Footprints of God is a DVD series from Ignatius Press that is led by Steve Ray that walks us through important figures in salvation history. The key figures covered so far have included Jesus, Mary, Peter, Paul, Moses, David and Solomon, and the Apostolic Fathers. The most recent in the series is on Abraham.
Steve Ray begins by reading from the opening chapter of Genesis. He then shows us that he is on a boat in Iraq in the Euphrates River. He tells us the importance of this river, shows us how it connects to the Tigris, and talks about Mesopotamia being the cradle of civilization. He then recounts the Fall of Adam and Eve and The Great Flood. This takes us to the Tower of Babel and the idolatry of man. God was looking for one just and righteous man, Abram (later Abraham). Steve Ray then takes us on a cab ride to Ur, the place Abraham lived before he was called by God. We also see the famous ziggurat of Ur, which was dedicated to the god of the moon and speculated that Abram probably worshiped this god. We are then treated to museum-housed treasures from the past, such as jewelry, art, and musical instruments, and what those instruments would have sounded like. Lastly in Ur, we see the royal tombs also referred to as “death pits,” because human sacrifice would not have been uncommon then.
Abraham is then called by God and traveled to Haran (modern-day Turkey). Abraham was from a family of shepherds, and the land of Haran was good for shepherding. After Abram’s father died, God again told Abram to move and go to wherever God would lead him. This leads us to the land of Canaan. Steve Ray then gives us a crash course on what typology is, using the example of bread and wine given to Abram by Melchizidek (a prefiguration of the priesthood of Christ). Abram is still without child, so Sarai (later Sarah) gives Abram her maidservant Hagar, and she conceives a child named Ishmael. Next comes the covenant that God established with Abraham. Steve Ray continues walking us through Scripture and Abraham’s life, which is marked time and time again by his superior faith.
Steve Ray does a wonderful job blending Scripture, history, and culture into one great presentation. He takes you on site to places that you would only dream of visiting and points out interesting tidbits that you might have never heard before. What I like best about this program was the presentation style. I have watched many Catholic DVD programs and they all come off very polished and well-rehearsed (not that there is anything wrong with that). Steve Ray has a very relaxed presentation style that feels like he is casually speaking to you and not a camera. I mean he milked a goat and shot the milk straight into his mouth. It was both impressive and humorous. I look forward to watching the rest of the DVDs in this series.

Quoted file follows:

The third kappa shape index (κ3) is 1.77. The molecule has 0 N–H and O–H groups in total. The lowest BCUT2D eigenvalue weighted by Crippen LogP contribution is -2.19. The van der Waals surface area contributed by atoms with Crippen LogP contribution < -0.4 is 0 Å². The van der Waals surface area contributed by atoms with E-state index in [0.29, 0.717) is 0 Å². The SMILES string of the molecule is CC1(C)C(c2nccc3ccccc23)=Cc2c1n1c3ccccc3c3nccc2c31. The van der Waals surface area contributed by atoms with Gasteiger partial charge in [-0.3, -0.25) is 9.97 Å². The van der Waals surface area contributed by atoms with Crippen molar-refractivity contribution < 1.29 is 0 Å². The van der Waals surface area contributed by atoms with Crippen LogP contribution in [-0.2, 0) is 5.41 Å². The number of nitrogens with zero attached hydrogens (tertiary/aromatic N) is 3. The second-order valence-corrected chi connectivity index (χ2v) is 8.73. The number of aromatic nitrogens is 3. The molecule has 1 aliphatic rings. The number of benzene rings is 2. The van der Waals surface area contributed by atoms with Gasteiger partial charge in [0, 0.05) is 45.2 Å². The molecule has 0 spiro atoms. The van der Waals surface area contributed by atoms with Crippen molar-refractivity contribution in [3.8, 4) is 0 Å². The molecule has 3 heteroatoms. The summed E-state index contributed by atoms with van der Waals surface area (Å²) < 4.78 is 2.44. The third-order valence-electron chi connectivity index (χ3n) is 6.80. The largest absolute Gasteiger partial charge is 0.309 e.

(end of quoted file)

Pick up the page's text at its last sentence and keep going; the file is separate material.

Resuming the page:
Takashi Nagai was born in 1908. His birth was described as difficult and nearly killed both him and his mother. His family lineage was one of doctors as both his father and grandfather were doctors, with the former being trained in Western medicine and the latter practicing herbal medicine. His mother, on the other hand, was the descendant of a Samurai family. Nagai was raised in the Confucius and Shinto religion and became interested in Christianity while attending school. When he was 20, his family hoped that he would go to school in Tokyo. He instead went to Nagasaki, and this decision forever changed his life. He became a physician who specialized in radiology and a convert to Roman Catholicism. He was also a survivor of the atomic bombing at Nagasaki, and is currently on the path to Catholic sainthood, being given the title Servant of God. The film All That Remains tells his story.
In this film, we live Nagai’s journey. We see his childhood and his mother raising him to be strong. We see him meet his wife, Midori, who helps bring him to Catholicism. We also see Japan’s government being taken control of and thus forcing Japan to enter World War II. Dr. Nagai, buries himself in his work, putting his health and family harmony in peril, but this quickly changes when the bomb takes the life of Midori. He now must raise his two children on his own, while battling leukemia. He also tries to help rebuild Nagasaki. This is done through his writings, which help inspire a nation and rebuild through the power of love. It is no wonder he is so highly revered in Japan.
The DVD is approximately two hours long. It contains live-action acting, archival footage, and CGI. This creates for a unique viewing experience. Also included on the DVD is a documentary film on Dr. Nagai and an animated short film, entitled “The 26 Martyrs of Nagasaki.” These make for fascinating viewing after viewing the initial film. I am grateful for getting the opportunity to review this film, as I’m not sure I would have ever learned about the remarkable Catholic man that Dr. Nagai was otherwise. It has also made me interested in reading the book A Song for Nagasaki to help fill in the holes that the film had. (Note: This is not a critical statement against the film. It’s just the nature of the media, and that items have to be cut to make a reasonably timed movie.) If you are interested in World War II, Japan, and/or potential Catholic saints, you will want to watch this movie.
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Copyright 2016 Stuart Dunn